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Wakenight & Associates, P.C.

707 N. York Street, Suite 201, Elmhurst, IL 60126

DuPage County | 630-852-9700

Mokena | 815-727-6144   Oak Park | 708-848-3159

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Once the summer months fade into fall, children across the country start dreaming of the one night a year they can throw on their favorite costumes to knock on doors for yummy treats and playful frights. However, any holiday event can be difficult for families once a divorce has been finalized, and Halloween is no exception. It's not unusual for children to lack the Halloween spirit because they are still processing their new reality. As a responsible co-parent, it's your responsibility to put aside your own complicated feelings to ensure that your child has the best Halloween ever.

We understand that this may be an emotional event for you as a parent.To help you get through this night, the Illinois divorce attorney s atWakenight & Associates, P.C. have assembled the following helpful tips:

Tip #1: Don't Put Pressure on Your Child

Some parents make the mistake of asking their child who they would prefer to spend a holiday with . this puts an intense amount of pressure on a child that is still reconciling with a divorce and may be afraid to hurt one parent's feelings. How can they have fun running around the neighborhood if they're feeling guilty?


Like most states, Illinois has its own laws and regulations that govern the distinct line between the divorce process and annulments. Despite misconceptions popularized by media and religious institutions, civil annulments simply affirm that a marriage never existed in the eyes of the law. Conversely, divorce marks the end of an existing and valid legal union.

Illinois courts technically don't offer “annulment of marriage”actions, but you can ask a judge for a “judgment of invalidity.”Legally, there is no difference between these two terms. A judgment of invalidity is a court order stating that your marriage is invalid per Illinois law. However, these are very rarely granted in Illinois except under specific circumstances. If you're interested in requesting a judgment of invalidity, you must first prove to the court that your situation warrants it.

Grounds for a judgement of invalidity include:


We are currently in the middle of an interesting cultural shift: adults are marrying and divorcing at increasingly older ages. this naturally impacts many aspects of the divorce process, especially when it comes to custody and child support. However, what happens when a couple divorce s and their child is an intellectually disabled adult? Does one parent still need to pay child support?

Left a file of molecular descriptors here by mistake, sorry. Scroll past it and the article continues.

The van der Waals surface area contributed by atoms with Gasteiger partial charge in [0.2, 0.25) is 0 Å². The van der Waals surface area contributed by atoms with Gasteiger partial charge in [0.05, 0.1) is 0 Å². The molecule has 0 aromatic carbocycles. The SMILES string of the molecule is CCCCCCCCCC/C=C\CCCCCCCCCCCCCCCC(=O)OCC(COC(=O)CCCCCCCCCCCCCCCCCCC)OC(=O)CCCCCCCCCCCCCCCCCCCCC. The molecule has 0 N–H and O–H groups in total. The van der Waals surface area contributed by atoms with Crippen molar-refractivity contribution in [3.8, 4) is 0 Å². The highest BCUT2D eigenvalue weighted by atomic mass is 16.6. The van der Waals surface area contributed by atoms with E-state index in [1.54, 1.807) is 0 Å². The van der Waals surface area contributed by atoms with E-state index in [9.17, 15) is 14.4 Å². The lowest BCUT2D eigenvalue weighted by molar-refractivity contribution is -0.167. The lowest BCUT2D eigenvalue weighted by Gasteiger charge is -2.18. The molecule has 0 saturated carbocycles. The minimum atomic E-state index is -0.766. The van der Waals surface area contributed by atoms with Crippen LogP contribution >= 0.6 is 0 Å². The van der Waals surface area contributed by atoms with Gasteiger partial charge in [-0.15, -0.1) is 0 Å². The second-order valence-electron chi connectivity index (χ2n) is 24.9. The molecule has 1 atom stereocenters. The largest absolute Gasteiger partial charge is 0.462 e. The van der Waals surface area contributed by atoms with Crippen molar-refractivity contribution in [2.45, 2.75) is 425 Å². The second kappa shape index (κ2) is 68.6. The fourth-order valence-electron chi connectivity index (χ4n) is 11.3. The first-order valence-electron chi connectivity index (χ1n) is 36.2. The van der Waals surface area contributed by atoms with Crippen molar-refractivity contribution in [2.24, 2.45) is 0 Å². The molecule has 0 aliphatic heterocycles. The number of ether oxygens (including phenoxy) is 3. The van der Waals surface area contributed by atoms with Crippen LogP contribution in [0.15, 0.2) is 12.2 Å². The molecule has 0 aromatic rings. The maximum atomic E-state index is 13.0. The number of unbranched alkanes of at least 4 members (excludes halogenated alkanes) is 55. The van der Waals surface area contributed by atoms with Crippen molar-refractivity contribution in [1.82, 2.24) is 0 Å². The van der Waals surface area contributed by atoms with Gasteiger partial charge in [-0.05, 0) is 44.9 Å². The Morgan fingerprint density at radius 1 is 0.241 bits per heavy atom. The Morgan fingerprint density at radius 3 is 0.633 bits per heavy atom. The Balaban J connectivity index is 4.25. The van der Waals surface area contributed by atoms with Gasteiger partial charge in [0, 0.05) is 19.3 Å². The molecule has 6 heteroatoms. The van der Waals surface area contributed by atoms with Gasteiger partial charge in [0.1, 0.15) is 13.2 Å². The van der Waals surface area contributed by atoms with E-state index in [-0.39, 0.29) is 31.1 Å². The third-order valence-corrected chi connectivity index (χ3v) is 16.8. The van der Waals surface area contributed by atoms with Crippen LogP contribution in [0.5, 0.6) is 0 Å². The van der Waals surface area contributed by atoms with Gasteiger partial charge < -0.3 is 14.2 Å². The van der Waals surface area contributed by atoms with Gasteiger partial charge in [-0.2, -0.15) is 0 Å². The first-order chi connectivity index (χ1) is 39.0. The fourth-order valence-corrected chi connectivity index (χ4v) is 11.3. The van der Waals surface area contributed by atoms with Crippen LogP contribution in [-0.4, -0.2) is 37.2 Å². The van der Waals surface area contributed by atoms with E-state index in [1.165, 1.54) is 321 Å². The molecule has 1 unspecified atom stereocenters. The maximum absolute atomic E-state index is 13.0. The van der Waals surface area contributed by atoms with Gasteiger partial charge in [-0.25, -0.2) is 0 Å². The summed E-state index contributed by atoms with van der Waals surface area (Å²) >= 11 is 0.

In Illinois, the answer to this question is inconclusive. Per section 513.5of the Illinois Marriage and Dissolution of Marriage Act, a parent can request financial support for a disabled non-minor child. The statute specifically states that a disabled person is an individual “who has a physical or mental impairment that substantially limits a majorlife activity, has a record of such an impairment, or is regarded as having such an impairment.”

the court considers 3 factors before deciding to award child support for an intellectually disabled non-minor child:


divorce can be a challenging legal process, but the long-term benefits are typically worth the temporary heartache and struggles. The end of one complicated marriage gives both spouses a second chance at love and romance. However, before you put slip on a new ring, it's important to understand how your new marriage can affect the terms of your original divorce settlement .

the financial Obligations of a Post-divorce Life

A divorce settlement is essentially a legal agreement that encompasses the terms of a couple's separation. Before spouses can finalize their divorce , they need to make decisions regarding spousal maintenance, child custody, child support, debt allocation, and asset division. These determinations are important aspects of their divorce settlement .

Spousal Maintenance

Because your new marriage naturally alters your financial situation, itmay impact the original terms of your divorce settlement . For example, the Illinois Marriage and Dissolution of Marriage Act states that both former spouses can request a modification or termination of payments under certain circumstances.


In an Illinois divorce , the court determines asset distribution and debt allocation based on “equitable distribution.” As the term implies, equitable means fair, not equal. this flexible system means that separating spouses may not receive a strict 50/50 split.

the court considers multiple factors when determining equitable distribution:

  • Duration of the marriage
  • the earning abilities of both spouses
  • the best interests of the child
  • the value of the marital estate
  • Various tax considerations
  • Marital vs. non-marital property

But what happens if you inherit assets and property in the course of your marriage? Is it considered part of the marital estate?





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